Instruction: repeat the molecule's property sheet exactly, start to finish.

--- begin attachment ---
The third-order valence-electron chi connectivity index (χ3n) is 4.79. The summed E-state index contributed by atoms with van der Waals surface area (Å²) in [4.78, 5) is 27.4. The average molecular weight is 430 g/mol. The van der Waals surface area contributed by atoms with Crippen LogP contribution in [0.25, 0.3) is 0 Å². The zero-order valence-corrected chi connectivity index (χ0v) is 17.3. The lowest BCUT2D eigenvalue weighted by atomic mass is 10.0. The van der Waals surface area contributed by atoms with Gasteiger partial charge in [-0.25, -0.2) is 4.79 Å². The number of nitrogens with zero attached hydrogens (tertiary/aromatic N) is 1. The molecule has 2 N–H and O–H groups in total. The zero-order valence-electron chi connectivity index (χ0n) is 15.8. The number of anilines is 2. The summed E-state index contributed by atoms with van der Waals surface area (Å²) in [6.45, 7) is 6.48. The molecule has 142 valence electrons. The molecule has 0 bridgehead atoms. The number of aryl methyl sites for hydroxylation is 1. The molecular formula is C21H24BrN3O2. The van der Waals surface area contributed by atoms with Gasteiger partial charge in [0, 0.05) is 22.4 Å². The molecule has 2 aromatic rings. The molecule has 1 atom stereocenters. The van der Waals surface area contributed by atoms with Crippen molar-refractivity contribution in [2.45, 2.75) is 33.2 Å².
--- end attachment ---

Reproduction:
The third-order valence-electron chi connectivity index (χ3n) is 4.79. The summed E-state index contributed by atoms with van der Waals surface area (Å²) in [4.78, 5) is 27.4. The average molecular weight is 430 g/mol. The van der Waals surface area contributed by atoms with Crippen LogP contribution in [0.25, 0.3) is 0 Å². The zero-order valence-corrected chi connectivity index (χ0v) is 17.3. The lowest BCUT2D eigenvalue weighted by atomic mass is 10.0. The van der Waals surface area contributed by atoms with Gasteiger partial charge in [-0.25, -0.2) is 4.79 Å². The number of nitrogens with zero attached hydrogens (tertiary/aromatic N) is 1. The molecule has 2 N–H and O–H groups in total. The zero-order valence-electron chi connectivity index (χ0n) is 15.8. The number of anilines is 2. The summed E-state index contributed by atoms with van der Waals surface area (Å²) in [6.45, 7) is 6.48. The molecule has 142 valence electrons. The molecule has 0 bridgehead atoms. The number of aryl methyl sites for hydroxylation is 1. The molecular formula is C21H24BrN3O2. The van der Waals surface area contributed by atoms with Gasteiger partial charge in [0, 0.05) is 22.4 Å². The molecule has 2 aromatic rings. The molecule has 1 atom stereocenters. The van der Waals surface area contributed by atoms with Crippen molar-refractivity contribution in [2.45, 2.75) is 33.2 Å².